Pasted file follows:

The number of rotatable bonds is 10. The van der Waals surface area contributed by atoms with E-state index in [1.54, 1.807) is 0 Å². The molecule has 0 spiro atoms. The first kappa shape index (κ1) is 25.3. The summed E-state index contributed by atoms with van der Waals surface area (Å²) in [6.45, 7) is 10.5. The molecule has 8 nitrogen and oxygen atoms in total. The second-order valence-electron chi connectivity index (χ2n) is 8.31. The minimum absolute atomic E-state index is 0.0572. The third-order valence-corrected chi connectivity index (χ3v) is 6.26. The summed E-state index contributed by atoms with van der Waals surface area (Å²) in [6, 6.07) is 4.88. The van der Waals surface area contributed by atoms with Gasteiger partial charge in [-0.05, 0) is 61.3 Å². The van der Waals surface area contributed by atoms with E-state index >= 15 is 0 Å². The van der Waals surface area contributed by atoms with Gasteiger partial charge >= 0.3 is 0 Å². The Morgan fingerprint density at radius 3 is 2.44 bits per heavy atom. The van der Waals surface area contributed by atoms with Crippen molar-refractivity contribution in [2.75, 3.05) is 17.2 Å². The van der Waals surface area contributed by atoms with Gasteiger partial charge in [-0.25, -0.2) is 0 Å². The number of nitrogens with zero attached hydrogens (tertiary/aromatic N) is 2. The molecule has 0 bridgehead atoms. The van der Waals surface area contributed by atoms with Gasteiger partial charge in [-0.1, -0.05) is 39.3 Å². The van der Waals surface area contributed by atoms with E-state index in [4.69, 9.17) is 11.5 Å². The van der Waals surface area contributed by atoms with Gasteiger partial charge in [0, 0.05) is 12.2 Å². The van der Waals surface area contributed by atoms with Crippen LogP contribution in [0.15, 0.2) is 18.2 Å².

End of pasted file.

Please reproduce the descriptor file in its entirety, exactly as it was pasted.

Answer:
The number of rotatable bonds is 10. The van der Waals surface area contributed by atoms with E-state index in [1.54, 1.807) is 0 Å². The molecule has 0 spiro atoms. The first kappa shape index (κ1) is 25.3. The summed E-state index contributed by atoms with van der Waals surface area (Å²) in [6.45, 7) is 10.5. The molecule has 8 nitrogen and oxygen atoms in total. The second-order valence-electron chi connectivity index (χ2n) is 8.31. The minimum absolute atomic E-state index is 0.0572. The third-order valence-corrected chi connectivity index (χ3v) is 6.26. The summed E-state index contributed by atoms with van der Waals surface area (Å²) in [6, 6.07) is 4.88. The van der Waals surface area contributed by atoms with Gasteiger partial charge in [-0.05, 0) is 61.3 Å². The van der Waals surface area contributed by atoms with E-state index >= 15 is 0 Å². The van der Waals surface area contributed by atoms with Gasteiger partial charge >= 0.3 is 0 Å². The Morgan fingerprint density at radius 3 is 2.44 bits per heavy atom. The van der Waals surface area contributed by atoms with Crippen molar-refractivity contribution in [2.75, 3.05) is 17.2 Å². The van der Waals surface area contributed by atoms with Gasteiger partial charge in [-0.25, -0.2) is 0 Å². The number of nitrogens with zero attached hydrogens (tertiary/aromatic N) is 2. The molecule has 0 bridgehead atoms. The van der Waals surface area contributed by atoms with Gasteiger partial charge in [-0.1, -0.05) is 39.3 Å². The van der Waals surface area contributed by atoms with E-state index in [4.69, 9.17) is 11.5 Å². The van der Waals surface area contributed by atoms with Gasteiger partial charge in [0, 0.05) is 12.2 Å². The van der Waals surface area contributed by atoms with Crippen LogP contribution in [0.15, 0.2) is 18.2 Å².